VICTORIA – British Columbia is partnering with the federal and local governments on a new Organics Infrastructure Program. The $30-million program will help communities expand their infrastructure, diverting organic waste away from landfills.
It will also help the Province meet its CleanBC commitment to help communities achieve 95 percent organic waste diversion for agricultural, industrial and municipal waste.
“This program will help communities, the Province and Canada meet our shared climate action goals,” said George Heyman, B.C.’s minister of environment and climate change strategy.
“It will also help build B.C.’s clean economy by creating green jobs and setting the stage for the economic opportunities that come from the reuse of organic materials.”
Organic waste currently represents 40 percent of material sent to municipal landfills in B.C. and generates 7.5 percent of the province’s greenhouse gas (GHG) emissions. In total, the projects are expected to reduce nearly 300,000 tonnes of carbon dioxide equivalent over the next decade. This is like removing more than 100,000 cars from the roads for a year.
The Organics Infrastructure Program combines $10 million in federal funding from the Low Carbon Economy Leadership Fund, $10 million from the Province and $10 million in matching funds from local government applicants and their partners.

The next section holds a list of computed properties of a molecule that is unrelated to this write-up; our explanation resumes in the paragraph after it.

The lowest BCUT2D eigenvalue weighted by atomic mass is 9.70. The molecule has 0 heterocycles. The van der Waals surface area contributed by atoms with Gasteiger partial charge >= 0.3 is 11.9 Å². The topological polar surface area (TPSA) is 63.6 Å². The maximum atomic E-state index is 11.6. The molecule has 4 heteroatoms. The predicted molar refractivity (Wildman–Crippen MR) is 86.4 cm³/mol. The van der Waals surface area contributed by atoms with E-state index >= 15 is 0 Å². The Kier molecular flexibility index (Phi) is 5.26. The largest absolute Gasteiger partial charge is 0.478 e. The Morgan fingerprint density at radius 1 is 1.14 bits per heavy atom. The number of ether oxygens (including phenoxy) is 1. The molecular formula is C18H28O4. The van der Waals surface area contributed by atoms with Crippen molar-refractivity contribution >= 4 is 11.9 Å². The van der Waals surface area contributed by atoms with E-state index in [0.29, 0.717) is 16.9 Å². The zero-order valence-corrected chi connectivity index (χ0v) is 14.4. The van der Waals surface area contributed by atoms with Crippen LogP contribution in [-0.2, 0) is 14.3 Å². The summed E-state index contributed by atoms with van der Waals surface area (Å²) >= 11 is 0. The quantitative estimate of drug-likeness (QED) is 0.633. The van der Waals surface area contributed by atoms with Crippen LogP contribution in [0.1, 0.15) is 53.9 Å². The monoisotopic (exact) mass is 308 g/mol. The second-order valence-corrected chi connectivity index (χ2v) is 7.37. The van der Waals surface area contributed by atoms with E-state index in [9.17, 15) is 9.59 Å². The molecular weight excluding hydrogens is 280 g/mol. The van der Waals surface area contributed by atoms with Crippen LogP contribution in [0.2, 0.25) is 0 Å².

Among the projects are two from the Central Kootenay Regional District — Central landfill composting facility and the Creston landfill composting facility — that, together, provide the region with food-waste processing capacity for the first time.
Another recipient is the Northern Rockies Regional Municipality’s worm composting facility. It will divert organic waste from Fort Nelson’s landfill and create high-quality soil.
“These new projects will improve organics diversion across the province,” said Maja Tait, president of the Union of B.C. Municipalities.
“The result will be reduced GHG emissions from landfills, moving the needle forward in the attainment of CleanBC goals. I am very appreciative of the continuing support provided by the federal and provincial governments to expand organics infrastructure in B.C. communities.”
Twelve projects have finalized agreements to date. Additional projects are expected to come on board in the coming months. The initial projects are expected to break ground starting in the spring.
The detailed list of projects follows:
Funding supports 12 projects across 10 B.C. regions. Additional projects are expected to be approved in the coming months. The dollar values below represent the provincial funding portion only. The money will be distributed over three fiscal years to support project planning, design and construction.
Central Coast organics compost diversion initiative (Phase 1): $49,092
Projected GHG reductions (tCO2e): 950
This project, led by the Central Coast Regional District, is the first phase of a composting facility that will allow Bella Coola to divert organic waste from its landfill for the first time and enhance services to the Nuxalk Nation.
Central landfill composting facility: $776,053
Projected GHG reductions (tCO2e): 68,873
Creston landfill composting facility: $ 485,745
Projected GHG reductions (tCO2e): 15,890